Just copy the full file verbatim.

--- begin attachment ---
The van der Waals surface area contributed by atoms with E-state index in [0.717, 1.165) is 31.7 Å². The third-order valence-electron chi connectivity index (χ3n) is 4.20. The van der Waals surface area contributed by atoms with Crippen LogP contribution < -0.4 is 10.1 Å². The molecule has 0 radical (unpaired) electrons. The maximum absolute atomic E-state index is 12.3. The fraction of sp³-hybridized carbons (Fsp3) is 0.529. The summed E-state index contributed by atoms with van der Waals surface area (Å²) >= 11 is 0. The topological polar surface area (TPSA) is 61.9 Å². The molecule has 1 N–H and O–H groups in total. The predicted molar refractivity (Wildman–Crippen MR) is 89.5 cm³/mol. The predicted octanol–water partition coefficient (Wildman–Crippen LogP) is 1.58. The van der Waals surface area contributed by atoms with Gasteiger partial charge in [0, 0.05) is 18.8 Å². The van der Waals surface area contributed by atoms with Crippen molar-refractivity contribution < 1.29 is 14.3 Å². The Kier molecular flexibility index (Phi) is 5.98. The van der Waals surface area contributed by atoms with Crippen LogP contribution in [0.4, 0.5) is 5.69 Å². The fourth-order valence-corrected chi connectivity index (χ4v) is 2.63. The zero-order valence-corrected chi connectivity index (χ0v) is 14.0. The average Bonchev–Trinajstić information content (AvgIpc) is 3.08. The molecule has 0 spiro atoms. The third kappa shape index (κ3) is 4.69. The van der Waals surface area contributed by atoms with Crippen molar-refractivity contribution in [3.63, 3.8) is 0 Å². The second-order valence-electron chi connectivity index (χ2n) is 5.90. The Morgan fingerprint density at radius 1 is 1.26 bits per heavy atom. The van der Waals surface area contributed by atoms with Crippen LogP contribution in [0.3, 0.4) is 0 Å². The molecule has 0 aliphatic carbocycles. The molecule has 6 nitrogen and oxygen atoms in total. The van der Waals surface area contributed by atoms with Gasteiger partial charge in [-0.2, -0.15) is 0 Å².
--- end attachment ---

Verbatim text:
The van der Waals surface area contributed by atoms with E-state index in [0.717, 1.165) is 31.7 Å². The third-order valence-electron chi connectivity index (χ3n) is 4.20. The van der Waals surface area contributed by atoms with Crippen LogP contribution < -0.4 is 10.1 Å². The molecule has 0 radical (unpaired) electrons. The maximum absolute atomic E-state index is 12.3. The fraction of sp³-hybridized carbons (Fsp3) is 0.529. The summed E-state index contributed by atoms with van der Waals surface area (Å²) >= 11 is 0. The topological polar surface area (TPSA) is 61.9 Å². The molecule has 1 N–H and O–H groups in total. The predicted molar refractivity (Wildman–Crippen MR) is 89.5 cm³/mol. The predicted octanol–water partition coefficient (Wildman–Crippen LogP) is 1.58. The van der Waals surface area contributed by atoms with Gasteiger partial charge in [0, 0.05) is 18.8 Å². The van der Waals surface area contributed by atoms with Crippen molar-refractivity contribution < 1.29 is 14.3 Å². The Kier molecular flexibility index (Phi) is 5.98. The van der Waals surface area contributed by atoms with Crippen LogP contribution in [0.4, 0.5) is 5.69 Å². The fourth-order valence-corrected chi connectivity index (χ4v) is 2.63. The zero-order valence-corrected chi connectivity index (χ0v) is 14.0. The average Bonchev–Trinajstić information content (AvgIpc) is 3.08. The molecule has 0 spiro atoms. The third kappa shape index (κ3) is 4.69. The van der Waals surface area contributed by atoms with Crippen molar-refractivity contribution in [3.63, 3.8) is 0 Å². The second-order valence-electron chi connectivity index (χ2n) is 5.90. The Morgan fingerprint density at radius 1 is 1.26 bits per heavy atom. The van der Waals surface area contributed by atoms with Crippen LogP contribution in [0.3, 0.4) is 0 Å². The molecule has 0 aliphatic carbocycles. The molecule has 6 nitrogen and oxygen atoms in total. The van der Waals surface area contributed by atoms with Gasteiger partial charge in [-0.2, -0.15) is 0 Å².